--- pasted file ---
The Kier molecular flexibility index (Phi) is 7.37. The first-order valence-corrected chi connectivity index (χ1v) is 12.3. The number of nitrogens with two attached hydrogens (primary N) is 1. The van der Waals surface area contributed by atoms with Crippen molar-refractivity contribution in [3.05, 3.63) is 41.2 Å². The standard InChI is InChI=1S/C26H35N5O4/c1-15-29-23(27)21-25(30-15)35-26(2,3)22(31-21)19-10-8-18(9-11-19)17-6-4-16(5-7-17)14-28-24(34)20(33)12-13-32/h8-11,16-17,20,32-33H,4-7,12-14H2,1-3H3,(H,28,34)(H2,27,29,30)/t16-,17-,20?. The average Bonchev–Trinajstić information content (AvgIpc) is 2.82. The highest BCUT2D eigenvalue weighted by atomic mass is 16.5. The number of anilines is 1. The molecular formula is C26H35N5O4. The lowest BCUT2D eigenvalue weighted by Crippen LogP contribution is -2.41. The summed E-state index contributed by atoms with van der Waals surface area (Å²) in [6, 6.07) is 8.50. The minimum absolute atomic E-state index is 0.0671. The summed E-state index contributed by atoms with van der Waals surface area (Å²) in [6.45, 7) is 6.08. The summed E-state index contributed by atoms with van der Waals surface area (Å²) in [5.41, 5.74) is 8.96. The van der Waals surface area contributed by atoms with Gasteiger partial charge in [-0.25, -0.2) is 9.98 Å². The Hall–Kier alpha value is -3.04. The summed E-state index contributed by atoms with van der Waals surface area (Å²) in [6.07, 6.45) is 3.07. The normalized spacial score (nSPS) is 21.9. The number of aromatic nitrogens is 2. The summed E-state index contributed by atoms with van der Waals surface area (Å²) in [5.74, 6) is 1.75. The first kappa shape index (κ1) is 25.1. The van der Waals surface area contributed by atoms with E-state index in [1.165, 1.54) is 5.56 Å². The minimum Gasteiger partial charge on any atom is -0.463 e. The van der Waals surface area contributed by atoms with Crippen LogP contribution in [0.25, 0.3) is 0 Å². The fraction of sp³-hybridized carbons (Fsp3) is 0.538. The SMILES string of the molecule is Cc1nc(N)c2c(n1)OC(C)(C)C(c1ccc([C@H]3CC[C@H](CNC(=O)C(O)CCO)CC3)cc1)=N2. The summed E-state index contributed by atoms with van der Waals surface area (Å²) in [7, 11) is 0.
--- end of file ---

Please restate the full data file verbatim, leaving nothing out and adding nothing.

The Kier molecular flexibility index (Phi) is 7.37. The first-order valence-corrected chi connectivity index (χ1v) is 12.3. The number of nitrogens with two attached hydrogens (primary N) is 1. The van der Waals surface area contributed by atoms with Crippen molar-refractivity contribution in [3.05, 3.63) is 41.2 Å². The standard InChI is InChI=1S/C26H35N5O4/c1-15-29-23(27)21-25(30-15)35-26(2,3)22(31-21)19-10-8-18(9-11-19)17-6-4-16(5-7-17)14-28-24(34)20(33)12-13-32/h8-11,16-17,20,32-33H,4-7,12-14H2,1-3H3,(H,28,34)(H2,27,29,30)/t16-,17-,20?. The average Bonchev–Trinajstić information content (AvgIpc) is 2.82. The highest BCUT2D eigenvalue weighted by atomic mass is 16.5. The number of anilines is 1. The molecular formula is C26H35N5O4. The lowest BCUT2D eigenvalue weighted by Crippen LogP contribution is -2.41. The summed E-state index contributed by atoms with van der Waals surface area (Å²) in [6, 6.07) is 8.50. The minimum absolute atomic E-state index is 0.0671. The summed E-state index contributed by atoms with van der Waals surface area (Å²) in [6.45, 7) is 6.08. The summed E-state index contributed by atoms with van der Waals surface area (Å²) in [5.41, 5.74) is 8.96. The van der Waals surface area contributed by atoms with Gasteiger partial charge in [-0.25, -0.2) is 9.98 Å². The Hall–Kier alpha value is -3.04. The summed E-state index contributed by atoms with van der Waals surface area (Å²) in [6.07, 6.45) is 3.07. The normalized spacial score (nSPS) is 21.9. The number of aromatic nitrogens is 2. The summed E-state index contributed by atoms with van der Waals surface area (Å²) in [5.74, 6) is 1.75. The first kappa shape index (κ1) is 25.1. The van der Waals surface area contributed by atoms with E-state index in [1.165, 1.54) is 5.56 Å². The minimum Gasteiger partial charge on any atom is -0.463 e. The van der Waals surface area contributed by atoms with Crippen LogP contribution in [0.25, 0.3) is 0 Å². The fraction of sp³-hybridized carbons (Fsp3) is 0.538. The SMILES string of the molecule is Cc1nc(N)c2c(n1)OC(C)(C)C(c1ccc([C@H]3CC[C@H](CNC(=O)C(O)CCO)CC3)cc1)=N2. The summed E-state index contributed by atoms with van der Waals surface area (Å²) in [7, 11) is 0.